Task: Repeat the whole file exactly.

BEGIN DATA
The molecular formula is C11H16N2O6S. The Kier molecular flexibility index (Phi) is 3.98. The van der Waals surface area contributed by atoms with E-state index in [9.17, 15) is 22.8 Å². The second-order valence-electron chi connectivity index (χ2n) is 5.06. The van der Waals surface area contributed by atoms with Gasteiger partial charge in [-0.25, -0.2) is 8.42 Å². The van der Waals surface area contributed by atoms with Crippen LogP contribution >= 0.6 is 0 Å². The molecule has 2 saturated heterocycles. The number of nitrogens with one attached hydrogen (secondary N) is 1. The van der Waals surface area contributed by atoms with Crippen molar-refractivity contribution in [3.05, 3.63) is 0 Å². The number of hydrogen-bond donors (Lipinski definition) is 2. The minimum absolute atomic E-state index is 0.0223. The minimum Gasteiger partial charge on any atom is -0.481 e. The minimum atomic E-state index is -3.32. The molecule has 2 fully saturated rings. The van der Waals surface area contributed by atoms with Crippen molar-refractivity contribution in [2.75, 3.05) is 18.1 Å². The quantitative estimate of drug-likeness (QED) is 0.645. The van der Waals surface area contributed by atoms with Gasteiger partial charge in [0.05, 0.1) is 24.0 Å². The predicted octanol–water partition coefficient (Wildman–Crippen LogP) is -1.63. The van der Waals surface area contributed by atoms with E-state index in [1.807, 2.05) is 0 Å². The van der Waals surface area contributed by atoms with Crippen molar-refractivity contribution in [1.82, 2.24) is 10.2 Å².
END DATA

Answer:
The molecular formula is C11H16N2O6S. The Kier molecular flexibility index (Phi) is 3.98. The van der Waals surface area contributed by atoms with E-state index in [9.17, 15) is 22.8 Å². The second-order valence-electron chi connectivity index (χ2n) is 5.06. The van der Waals surface area contributed by atoms with Gasteiger partial charge in [-0.25, -0.2) is 8.42 Å². The van der Waals surface area contributed by atoms with Crippen LogP contribution >= 0.6 is 0 Å². The molecule has 2 saturated heterocycles. The number of nitrogens with one attached hydrogen (secondary N) is 1. The van der Waals surface area contributed by atoms with Crippen molar-refractivity contribution in [3.05, 3.63) is 0 Å². The number of hydrogen-bond donors (Lipinski definition) is 2. The minimum absolute atomic E-state index is 0.0223. The minimum Gasteiger partial charge on any atom is -0.481 e. The minimum atomic E-state index is -3.32. The molecule has 2 fully saturated rings. The van der Waals surface area contributed by atoms with Crippen molar-refractivity contribution in [2.75, 3.05) is 18.1 Å². The quantitative estimate of drug-likeness (QED) is 0.645. The van der Waals surface area contributed by atoms with Gasteiger partial charge in [0.05, 0.1) is 24.0 Å². The predicted octanol–water partition coefficient (Wildman–Crippen LogP) is -1.63. The van der Waals surface area contributed by atoms with E-state index in [1.807, 2.05) is 0 Å². The van der Waals surface area contributed by atoms with Crippen molar-refractivity contribution in [1.82, 2.24) is 10.2 Å².